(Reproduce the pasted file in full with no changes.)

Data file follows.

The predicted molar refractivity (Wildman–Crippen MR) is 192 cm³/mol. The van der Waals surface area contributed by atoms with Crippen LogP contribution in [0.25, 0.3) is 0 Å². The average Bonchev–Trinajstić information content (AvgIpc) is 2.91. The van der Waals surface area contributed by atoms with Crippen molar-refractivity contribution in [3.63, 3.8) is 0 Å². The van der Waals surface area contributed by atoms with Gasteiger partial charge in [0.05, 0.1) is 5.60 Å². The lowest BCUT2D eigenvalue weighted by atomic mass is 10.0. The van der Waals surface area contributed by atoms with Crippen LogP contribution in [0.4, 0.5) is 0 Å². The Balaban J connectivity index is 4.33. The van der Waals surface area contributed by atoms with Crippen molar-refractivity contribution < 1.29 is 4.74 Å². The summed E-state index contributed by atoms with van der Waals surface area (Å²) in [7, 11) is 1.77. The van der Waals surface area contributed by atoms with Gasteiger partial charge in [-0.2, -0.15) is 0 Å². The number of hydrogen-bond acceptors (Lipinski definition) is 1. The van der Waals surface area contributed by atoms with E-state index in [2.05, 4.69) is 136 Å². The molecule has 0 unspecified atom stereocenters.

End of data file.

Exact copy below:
The predicted molar refractivity (Wildman–Crippen MR) is 192 cm³/mol. The van der Waals surface area contributed by atoms with Crippen LogP contribution in [0.25, 0.3) is 0 Å². The average Bonchev–Trinajstić information content (AvgIpc) is 2.91. The van der Waals surface area contributed by atoms with Crippen molar-refractivity contribution in [3.63, 3.8) is 0 Å². The van der Waals surface area contributed by atoms with Gasteiger partial charge in [0.05, 0.1) is 5.60 Å². The lowest BCUT2D eigenvalue weighted by atomic mass is 10.0. The van der Waals surface area contributed by atoms with Crippen LogP contribution in [0.4, 0.5) is 0 Å². The Balaban J connectivity index is 4.33. The van der Waals surface area contributed by atoms with Crippen molar-refractivity contribution < 1.29 is 4.74 Å². The summed E-state index contributed by atoms with van der Waals surface area (Å²) in [7, 11) is 1.77. The van der Waals surface area contributed by atoms with Gasteiger partial charge in [-0.2, -0.15) is 0 Å². The number of hydrogen-bond acceptors (Lipinski definition) is 1. The van der Waals surface area contributed by atoms with E-state index in [2.05, 4.69) is 136 Å². The molecule has 0 unspecified atom stereocenters.